But serenity has a short shelf life at the Hardrock.

After clearing the outskirts of town and a short jaunt along the river, the race course punches the runners in the gut with a seven-mile, 4,000-foot climb to Dives-Little Giant Pass. The runners descend 2,000 feet from there, go up to Buffalo Boy Ridge at 13,000 feet and do it over and over again until sanity starts to fizzle in the thin air.

"Pretty soon there's these little demons starting to crawl all over you telling you, 'You really don't have to do this, just quit right now,'" Horton said. "Then the sun is coming up and you get a little energy from that, and then the stomach starts to go and you realize you still have a marathon to go. That's when your head really starts playing tricks on you."

How difficult is the Hardrock? The race manual warns runners that the course is "DANGEROUS." Half the field usually "bonks" out before the finish, including 54 of 125 this year - 30 before the halfway point.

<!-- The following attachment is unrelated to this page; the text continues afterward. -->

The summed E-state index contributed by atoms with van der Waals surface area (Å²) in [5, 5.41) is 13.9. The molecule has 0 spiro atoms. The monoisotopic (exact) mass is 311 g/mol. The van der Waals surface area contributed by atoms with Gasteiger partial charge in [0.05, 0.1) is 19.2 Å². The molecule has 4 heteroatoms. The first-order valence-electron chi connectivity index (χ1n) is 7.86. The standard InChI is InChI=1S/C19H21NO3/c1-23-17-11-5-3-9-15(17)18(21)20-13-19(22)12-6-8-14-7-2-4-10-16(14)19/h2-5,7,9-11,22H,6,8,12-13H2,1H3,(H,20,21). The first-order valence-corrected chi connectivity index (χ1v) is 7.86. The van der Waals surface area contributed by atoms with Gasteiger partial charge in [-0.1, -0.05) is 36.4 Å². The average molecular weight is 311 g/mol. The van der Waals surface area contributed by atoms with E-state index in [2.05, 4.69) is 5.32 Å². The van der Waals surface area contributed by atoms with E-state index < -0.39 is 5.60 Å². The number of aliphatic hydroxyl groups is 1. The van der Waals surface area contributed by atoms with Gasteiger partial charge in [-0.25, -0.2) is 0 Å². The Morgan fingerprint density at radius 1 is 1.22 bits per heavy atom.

Meltzer, a three-time winner and the course record holder, has failed to finish twice. Even race founder Gordon Hardman, who's completed nearly three dozen 100-milers, has quit six of the 13 times he's started, including this year.

"The thing to do is to quit before you die. That's always the smart move," said Hardman, who twice had to be taken to the hospital during the race.

The race has produced its share of broken fingers and arms from falls, plenty of runners have passed out from exhaustion and rapid-fire vomiting is not unusual.

There's also a problem with sleep depravation, particularly for those who need the full two days to complete the course, meaning runners might have to decide if that's really an elk in a cowboy hat or just a hallucination.

But the biggest dangers come from dehydration and elevation sickness.